MOM,

"Do you remember last year when we were both laughing about the difference between the data and how it was described? I think we'll know this thing is over when the data no longer gets the spin."

Oh oh. I have this uneasy feeling I'm going to be a permabear! ;)
 
YT - that's a good question.

The US imports too much to safely inflate the dollar heftily.

Take medicine - every time the dollar goes down, the cost of antibiotics, antivirals, BP & all those other heart medicines, for example, goes up. We don't manufacture much of that stuff any more. Then there's fuel. And clothing.

If the value of the dollar is denigrated very heavily, the living standards of the average person will collapse, much less money will be spent on discretionary items and big-ticket durables, and corporate profits will decline rapidly. Nor can you tax persons so heavily that you kill them in a democratic society in which one house of Congress faces elections every two years. The result is an electoral massacre. Local and state governments have to cut now heavily, and they will tend to cut to maximize the votes left. College professors are relatively expensive. The number of professorships in feminist epistemology is due to fall off a cliff over the next ten years.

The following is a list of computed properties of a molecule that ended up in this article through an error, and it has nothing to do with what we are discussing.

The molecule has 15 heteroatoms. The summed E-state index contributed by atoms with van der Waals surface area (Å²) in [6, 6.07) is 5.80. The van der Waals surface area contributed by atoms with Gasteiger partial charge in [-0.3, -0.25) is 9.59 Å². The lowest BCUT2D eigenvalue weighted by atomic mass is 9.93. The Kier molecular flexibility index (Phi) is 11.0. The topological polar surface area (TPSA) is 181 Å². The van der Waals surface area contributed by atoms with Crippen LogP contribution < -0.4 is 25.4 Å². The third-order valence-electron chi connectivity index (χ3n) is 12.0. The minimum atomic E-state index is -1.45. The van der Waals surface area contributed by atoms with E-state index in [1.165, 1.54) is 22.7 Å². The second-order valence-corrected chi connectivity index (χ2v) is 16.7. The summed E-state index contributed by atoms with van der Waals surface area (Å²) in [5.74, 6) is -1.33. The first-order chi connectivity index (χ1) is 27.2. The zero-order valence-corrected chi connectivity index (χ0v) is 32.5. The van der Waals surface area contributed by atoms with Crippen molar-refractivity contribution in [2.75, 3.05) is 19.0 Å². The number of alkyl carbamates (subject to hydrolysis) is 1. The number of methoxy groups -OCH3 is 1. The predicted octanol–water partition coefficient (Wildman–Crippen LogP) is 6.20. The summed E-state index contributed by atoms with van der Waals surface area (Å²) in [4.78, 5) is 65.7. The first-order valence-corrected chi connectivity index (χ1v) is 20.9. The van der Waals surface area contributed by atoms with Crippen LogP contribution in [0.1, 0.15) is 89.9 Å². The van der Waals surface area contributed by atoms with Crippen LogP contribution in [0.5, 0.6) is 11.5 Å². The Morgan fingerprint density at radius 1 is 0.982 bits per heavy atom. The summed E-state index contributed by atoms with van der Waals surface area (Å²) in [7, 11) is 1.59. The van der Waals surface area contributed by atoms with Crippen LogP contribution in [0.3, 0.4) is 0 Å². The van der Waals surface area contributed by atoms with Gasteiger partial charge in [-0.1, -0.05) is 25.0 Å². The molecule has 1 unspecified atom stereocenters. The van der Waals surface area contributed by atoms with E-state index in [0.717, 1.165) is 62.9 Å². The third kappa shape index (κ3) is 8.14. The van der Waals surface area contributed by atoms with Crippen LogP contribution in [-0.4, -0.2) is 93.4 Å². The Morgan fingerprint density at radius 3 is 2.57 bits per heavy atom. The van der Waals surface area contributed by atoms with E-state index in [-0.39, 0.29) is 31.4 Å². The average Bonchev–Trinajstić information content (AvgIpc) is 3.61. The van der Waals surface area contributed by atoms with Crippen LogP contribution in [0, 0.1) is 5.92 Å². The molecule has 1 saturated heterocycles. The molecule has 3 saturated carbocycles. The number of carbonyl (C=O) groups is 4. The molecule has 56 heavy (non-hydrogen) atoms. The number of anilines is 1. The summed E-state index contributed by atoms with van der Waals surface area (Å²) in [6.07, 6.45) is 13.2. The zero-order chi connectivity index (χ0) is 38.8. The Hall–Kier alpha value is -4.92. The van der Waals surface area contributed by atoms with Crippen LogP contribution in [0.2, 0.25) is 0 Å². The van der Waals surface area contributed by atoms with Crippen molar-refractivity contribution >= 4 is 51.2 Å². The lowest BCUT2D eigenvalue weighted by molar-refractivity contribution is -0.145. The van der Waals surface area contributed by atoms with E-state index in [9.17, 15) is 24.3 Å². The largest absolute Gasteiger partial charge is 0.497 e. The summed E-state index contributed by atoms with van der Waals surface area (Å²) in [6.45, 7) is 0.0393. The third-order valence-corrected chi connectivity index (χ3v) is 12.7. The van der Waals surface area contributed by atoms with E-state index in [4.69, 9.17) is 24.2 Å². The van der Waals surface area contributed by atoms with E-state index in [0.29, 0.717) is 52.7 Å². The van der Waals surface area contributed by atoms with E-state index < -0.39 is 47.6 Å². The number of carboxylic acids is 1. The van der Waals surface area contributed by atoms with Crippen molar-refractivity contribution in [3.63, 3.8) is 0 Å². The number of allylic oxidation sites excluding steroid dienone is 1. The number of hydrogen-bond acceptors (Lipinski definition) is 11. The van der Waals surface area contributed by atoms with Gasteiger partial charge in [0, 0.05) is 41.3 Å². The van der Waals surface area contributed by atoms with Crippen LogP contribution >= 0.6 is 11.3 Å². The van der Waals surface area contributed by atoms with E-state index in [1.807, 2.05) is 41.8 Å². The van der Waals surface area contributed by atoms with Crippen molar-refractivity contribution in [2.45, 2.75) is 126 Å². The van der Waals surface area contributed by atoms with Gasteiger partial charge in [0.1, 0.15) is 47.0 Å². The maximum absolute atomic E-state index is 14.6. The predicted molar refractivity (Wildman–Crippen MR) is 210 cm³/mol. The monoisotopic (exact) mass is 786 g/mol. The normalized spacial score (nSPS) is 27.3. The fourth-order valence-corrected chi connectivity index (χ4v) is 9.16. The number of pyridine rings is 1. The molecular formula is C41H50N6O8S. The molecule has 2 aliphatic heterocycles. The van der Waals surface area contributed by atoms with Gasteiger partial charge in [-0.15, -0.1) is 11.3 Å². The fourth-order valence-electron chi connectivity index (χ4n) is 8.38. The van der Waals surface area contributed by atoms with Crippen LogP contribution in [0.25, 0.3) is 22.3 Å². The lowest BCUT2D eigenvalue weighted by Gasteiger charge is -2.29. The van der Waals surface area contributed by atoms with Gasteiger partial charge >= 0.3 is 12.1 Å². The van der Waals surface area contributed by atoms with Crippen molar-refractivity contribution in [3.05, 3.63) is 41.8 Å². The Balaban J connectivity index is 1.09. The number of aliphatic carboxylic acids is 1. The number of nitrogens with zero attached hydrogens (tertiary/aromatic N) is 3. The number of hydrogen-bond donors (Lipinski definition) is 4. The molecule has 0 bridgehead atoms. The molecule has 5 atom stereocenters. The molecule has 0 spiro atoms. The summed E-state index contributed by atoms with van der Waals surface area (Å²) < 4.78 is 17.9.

Just as the economy could not withstand the run-up in oil last year, it cannot withstand a massive fall in the value of the dollar versus the currencies of the countries manufacturing our necessities.